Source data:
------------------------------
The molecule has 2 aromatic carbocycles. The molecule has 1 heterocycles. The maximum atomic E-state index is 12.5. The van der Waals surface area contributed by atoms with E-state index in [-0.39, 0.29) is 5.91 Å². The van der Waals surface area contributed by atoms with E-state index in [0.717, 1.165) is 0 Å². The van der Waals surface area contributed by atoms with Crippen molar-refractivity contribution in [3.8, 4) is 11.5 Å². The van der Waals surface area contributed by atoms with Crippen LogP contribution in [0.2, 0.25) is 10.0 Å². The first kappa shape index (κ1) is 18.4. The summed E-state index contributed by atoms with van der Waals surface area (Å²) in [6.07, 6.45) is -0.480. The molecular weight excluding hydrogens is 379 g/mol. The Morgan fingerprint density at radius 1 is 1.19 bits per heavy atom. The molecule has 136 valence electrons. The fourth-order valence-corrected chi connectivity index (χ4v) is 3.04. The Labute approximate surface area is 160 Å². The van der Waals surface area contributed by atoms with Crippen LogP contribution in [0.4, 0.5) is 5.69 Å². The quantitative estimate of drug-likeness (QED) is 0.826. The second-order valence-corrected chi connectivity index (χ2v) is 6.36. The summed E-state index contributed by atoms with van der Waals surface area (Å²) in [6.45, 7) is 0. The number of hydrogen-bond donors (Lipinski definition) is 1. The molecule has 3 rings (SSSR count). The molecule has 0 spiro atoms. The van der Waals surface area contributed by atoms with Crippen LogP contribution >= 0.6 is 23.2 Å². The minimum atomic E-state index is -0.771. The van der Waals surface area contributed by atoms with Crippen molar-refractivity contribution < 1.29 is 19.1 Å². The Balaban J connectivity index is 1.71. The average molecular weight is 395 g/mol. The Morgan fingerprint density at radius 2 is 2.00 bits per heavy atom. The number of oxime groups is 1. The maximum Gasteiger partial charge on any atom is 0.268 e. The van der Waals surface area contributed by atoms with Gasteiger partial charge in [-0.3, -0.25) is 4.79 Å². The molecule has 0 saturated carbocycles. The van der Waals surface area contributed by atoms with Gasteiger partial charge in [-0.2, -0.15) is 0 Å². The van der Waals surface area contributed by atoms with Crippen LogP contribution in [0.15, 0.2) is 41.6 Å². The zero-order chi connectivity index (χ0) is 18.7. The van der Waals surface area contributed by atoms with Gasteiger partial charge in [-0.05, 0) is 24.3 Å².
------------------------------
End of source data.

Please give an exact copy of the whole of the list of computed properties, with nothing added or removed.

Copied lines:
The molecule has 2 aromatic carbocycles. The molecule has 1 heterocycles. The maximum atomic E-state index is 12.5. The van der Waals surface area contributed by atoms with E-state index in [-0.39, 0.29) is 5.91 Å². The van der Waals surface area contributed by atoms with E-state index in [0.717, 1.165) is 0 Å². The van der Waals surface area contributed by atoms with Crippen molar-refractivity contribution in [3.8, 4) is 11.5 Å². The van der Waals surface area contributed by atoms with Crippen LogP contribution in [0.2, 0.25) is 10.0 Å². The first kappa shape index (κ1) is 18.4. The summed E-state index contributed by atoms with van der Waals surface area (Å²) in [6.07, 6.45) is -0.480. The molecular weight excluding hydrogens is 379 g/mol. The Morgan fingerprint density at radius 1 is 1.19 bits per heavy atom. The molecule has 136 valence electrons. The fourth-order valence-corrected chi connectivity index (χ4v) is 3.04. The Labute approximate surface area is 160 Å². The van der Waals surface area contributed by atoms with Crippen LogP contribution in [0.4, 0.5) is 5.69 Å². The quantitative estimate of drug-likeness (QED) is 0.826. The second-order valence-corrected chi connectivity index (χ2v) is 6.36. The summed E-state index contributed by atoms with van der Waals surface area (Å²) in [6.45, 7) is 0. The number of hydrogen-bond donors (Lipinski definition) is 1. The molecule has 3 rings (SSSR count). The molecule has 0 spiro atoms. The van der Waals surface area contributed by atoms with Crippen LogP contribution >= 0.6 is 23.2 Å². The minimum atomic E-state index is -0.771. The van der Waals surface area contributed by atoms with Crippen molar-refractivity contribution < 1.29 is 19.1 Å². The Balaban J connectivity index is 1.71. The average molecular weight is 395 g/mol. The Morgan fingerprint density at radius 2 is 2.00 bits per heavy atom. The number of oxime groups is 1. The maximum Gasteiger partial charge on any atom is 0.268 e. The van der Waals surface area contributed by atoms with Gasteiger partial charge in [-0.3, -0.25) is 4.79 Å². The molecule has 0 saturated carbocycles. The van der Waals surface area contributed by atoms with Gasteiger partial charge in [-0.2, -0.15) is 0 Å². The van der Waals surface area contributed by atoms with Crippen LogP contribution in [0.15, 0.2) is 41.6 Å². The zero-order chi connectivity index (χ0) is 18.7. The van der Waals surface area contributed by atoms with Gasteiger partial charge in [-0.05, 0) is 24.3 Å².